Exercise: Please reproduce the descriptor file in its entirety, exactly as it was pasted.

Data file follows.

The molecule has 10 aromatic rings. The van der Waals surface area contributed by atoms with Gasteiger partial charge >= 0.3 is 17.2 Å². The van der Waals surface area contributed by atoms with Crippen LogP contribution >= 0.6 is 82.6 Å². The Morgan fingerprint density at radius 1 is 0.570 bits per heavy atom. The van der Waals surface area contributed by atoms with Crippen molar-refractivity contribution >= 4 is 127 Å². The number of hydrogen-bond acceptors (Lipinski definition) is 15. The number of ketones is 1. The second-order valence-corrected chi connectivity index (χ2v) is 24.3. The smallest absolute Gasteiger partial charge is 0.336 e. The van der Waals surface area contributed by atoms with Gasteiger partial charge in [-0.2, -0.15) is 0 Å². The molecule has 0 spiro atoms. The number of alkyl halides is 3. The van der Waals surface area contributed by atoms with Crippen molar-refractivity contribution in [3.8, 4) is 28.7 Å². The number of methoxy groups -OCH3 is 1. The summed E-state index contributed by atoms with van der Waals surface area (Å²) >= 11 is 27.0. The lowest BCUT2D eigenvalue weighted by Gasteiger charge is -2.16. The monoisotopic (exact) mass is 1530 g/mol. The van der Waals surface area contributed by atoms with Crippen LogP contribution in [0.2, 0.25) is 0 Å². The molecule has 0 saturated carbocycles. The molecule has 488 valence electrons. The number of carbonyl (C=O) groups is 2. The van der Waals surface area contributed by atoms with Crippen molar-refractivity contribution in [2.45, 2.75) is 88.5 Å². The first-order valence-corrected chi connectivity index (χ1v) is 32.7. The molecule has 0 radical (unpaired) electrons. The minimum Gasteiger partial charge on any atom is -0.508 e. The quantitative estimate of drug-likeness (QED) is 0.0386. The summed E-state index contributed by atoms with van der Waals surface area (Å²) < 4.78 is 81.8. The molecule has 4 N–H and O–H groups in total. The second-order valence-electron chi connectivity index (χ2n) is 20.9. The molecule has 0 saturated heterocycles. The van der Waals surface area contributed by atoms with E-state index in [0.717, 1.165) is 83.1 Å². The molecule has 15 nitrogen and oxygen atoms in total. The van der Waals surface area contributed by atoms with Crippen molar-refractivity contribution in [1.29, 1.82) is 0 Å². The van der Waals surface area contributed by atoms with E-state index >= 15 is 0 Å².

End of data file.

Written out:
The molecule has 10 aromatic rings. The van der Waals surface area contributed by atoms with Gasteiger partial charge >= 0.3 is 17.2 Å². The van der Waals surface area contributed by atoms with Crippen LogP contribution >= 0.6 is 82.6 Å². The Morgan fingerprint density at radius 1 is 0.570 bits per heavy atom. The van der Waals surface area contributed by atoms with Crippen molar-refractivity contribution >= 4 is 127 Å². The number of hydrogen-bond acceptors (Lipinski definition) is 15. The number of ketones is 1. The second-order valence-corrected chi connectivity index (χ2v) is 24.3. The smallest absolute Gasteiger partial charge is 0.336 e. The van der Waals surface area contributed by atoms with Gasteiger partial charge in [-0.2, -0.15) is 0 Å². The molecule has 0 spiro atoms. The number of alkyl halides is 3. The van der Waals surface area contributed by atoms with Crippen molar-refractivity contribution in [3.8, 4) is 28.7 Å². The number of methoxy groups -OCH3 is 1. The summed E-state index contributed by atoms with van der Waals surface area (Å²) >= 11 is 27.0. The lowest BCUT2D eigenvalue weighted by Gasteiger charge is -2.16. The monoisotopic (exact) mass is 1530 g/mol. The van der Waals surface area contributed by atoms with Crippen LogP contribution in [0.2, 0.25) is 0 Å². The molecule has 0 saturated carbocycles. The molecule has 488 valence electrons. The number of carbonyl (C=O) groups is 2. The van der Waals surface area contributed by atoms with Crippen molar-refractivity contribution in [2.45, 2.75) is 88.5 Å². The first-order valence-corrected chi connectivity index (χ1v) is 32.7. The molecule has 0 radical (unpaired) electrons. The minimum Gasteiger partial charge on any atom is -0.508 e. The quantitative estimate of drug-likeness (QED) is 0.0386. The summed E-state index contributed by atoms with van der Waals surface area (Å²) < 4.78 is 81.8. The molecule has 4 N–H and O–H groups in total. The second-order valence-electron chi connectivity index (χ2n) is 20.9. The molecule has 0 saturated heterocycles. The van der Waals surface area contributed by atoms with E-state index in [0.717, 1.165) is 83.1 Å². The molecule has 15 nitrogen and oxygen atoms in total. The van der Waals surface area contributed by atoms with Crippen molar-refractivity contribution in [1.29, 1.82) is 0 Å². The van der Waals surface area contributed by atoms with E-state index >= 15 is 0 Å².